Netherlands: Mia and Dion and Burning Daylight

Duncan Laurence’s Arcade is a Eurovision winner I just did not get. It was 2019; I was living in a world of Hatari and Lake Malawi and Mahmood and Tamta almost blowing up the entire arena. My Eurovision was defined by Conan Osiris and Kate Miller-Heidke and Serhat. It was jokes about Sebastian Rejman’s rubber jeans and shouting BIGGER and IS IT and mourning Miki Nunez’s staging and getting so mad when KEiiNO had that technical glitch. The fact that Arcade won was just an anticlimax; disappointing but lost amongst all the other amazing things that had happened that year.

So when I heard that Duncan Laurence had cowritten the entry for the Netherlands this year, I was not expecting much.

Boy, was I wrong!

Or at least somewhat wrong. If Duncan Laurence performed Burning Daylight, I think I still might dislike it. But when this song is put in the hands of Mia Nicolai and Dion Cooper? PURE MAGIC.

Some Eurofans have expressed puzzlement as to why this song has to be a duet – they don’t see that there’s anything added by having both Mia and Dion on the song. But I disagree. For me, the song structure wouldn’t work without it being performed by two people.

After all, the first verse and chorus is primarily performed by Dion, with a few backing vocals from Mia. The second verse is primarily MIa, and then the two voices start to blend again on the second chorus – the part of the video where they finally come face to face. And from that point, they’re singing completely together.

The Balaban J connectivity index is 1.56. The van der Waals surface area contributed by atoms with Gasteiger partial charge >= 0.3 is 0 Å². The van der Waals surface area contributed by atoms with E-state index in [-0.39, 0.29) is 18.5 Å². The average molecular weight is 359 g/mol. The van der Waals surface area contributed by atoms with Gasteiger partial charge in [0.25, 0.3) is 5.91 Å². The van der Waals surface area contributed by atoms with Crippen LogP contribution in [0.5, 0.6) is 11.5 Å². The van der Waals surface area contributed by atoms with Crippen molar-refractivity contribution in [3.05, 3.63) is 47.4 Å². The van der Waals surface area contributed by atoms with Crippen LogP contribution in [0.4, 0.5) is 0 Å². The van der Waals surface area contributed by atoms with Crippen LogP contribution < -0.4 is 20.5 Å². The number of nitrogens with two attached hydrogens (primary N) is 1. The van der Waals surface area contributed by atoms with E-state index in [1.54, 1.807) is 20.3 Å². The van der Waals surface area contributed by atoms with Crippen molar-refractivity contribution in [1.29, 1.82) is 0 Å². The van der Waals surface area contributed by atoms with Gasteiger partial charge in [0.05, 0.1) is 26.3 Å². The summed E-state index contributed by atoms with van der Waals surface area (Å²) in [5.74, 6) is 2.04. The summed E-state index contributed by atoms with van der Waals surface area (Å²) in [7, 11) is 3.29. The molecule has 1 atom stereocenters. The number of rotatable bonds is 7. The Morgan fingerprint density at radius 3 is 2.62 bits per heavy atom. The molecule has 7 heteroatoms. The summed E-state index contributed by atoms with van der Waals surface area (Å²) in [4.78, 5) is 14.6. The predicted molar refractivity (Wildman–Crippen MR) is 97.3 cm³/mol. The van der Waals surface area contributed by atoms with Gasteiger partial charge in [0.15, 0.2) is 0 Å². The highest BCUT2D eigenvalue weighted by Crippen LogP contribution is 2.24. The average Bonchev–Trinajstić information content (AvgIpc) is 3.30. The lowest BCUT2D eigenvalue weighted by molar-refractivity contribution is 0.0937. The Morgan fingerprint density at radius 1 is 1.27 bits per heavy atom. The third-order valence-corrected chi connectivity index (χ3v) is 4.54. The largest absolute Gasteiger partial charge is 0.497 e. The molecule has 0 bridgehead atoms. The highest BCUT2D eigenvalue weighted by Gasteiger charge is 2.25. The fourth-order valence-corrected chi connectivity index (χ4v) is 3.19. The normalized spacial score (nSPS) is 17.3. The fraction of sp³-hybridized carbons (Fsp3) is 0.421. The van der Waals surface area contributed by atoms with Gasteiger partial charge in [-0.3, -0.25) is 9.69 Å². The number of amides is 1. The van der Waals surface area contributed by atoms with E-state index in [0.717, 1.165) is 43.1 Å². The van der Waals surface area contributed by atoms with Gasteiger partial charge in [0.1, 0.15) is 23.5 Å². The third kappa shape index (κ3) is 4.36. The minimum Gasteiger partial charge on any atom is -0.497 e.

This structure makes me think this is a song about finding your person – the person who gets you. Both Mia and Dion are completely miserable on their own, but then they meet the person who is in the same key of miserable that they are, and all of a sudden the entire song opens up into a bloom. It’s a very subtle kind of a love song – and not necessarily a romantic type of love song – but it’s a love song nonetheless, a testament to the ability of connection to help shake us out of depression.

As someone who has struggled with depression and feeling like I’m not accomplishing anything in my life, I can really relate to Burning Daylight. It’s that sense that if you only do one more thing, you’ll be able to prove yourself in the eyes of the world, but in reality, it’s often about finding the person who helps you realise that you, by yourself, are enough.

I like this song so much that I can pretty much guarantee that I’ll be ugly crying throughout its performance. And I’d probably keep crying through the next song if it didn’t happen to be Finland.

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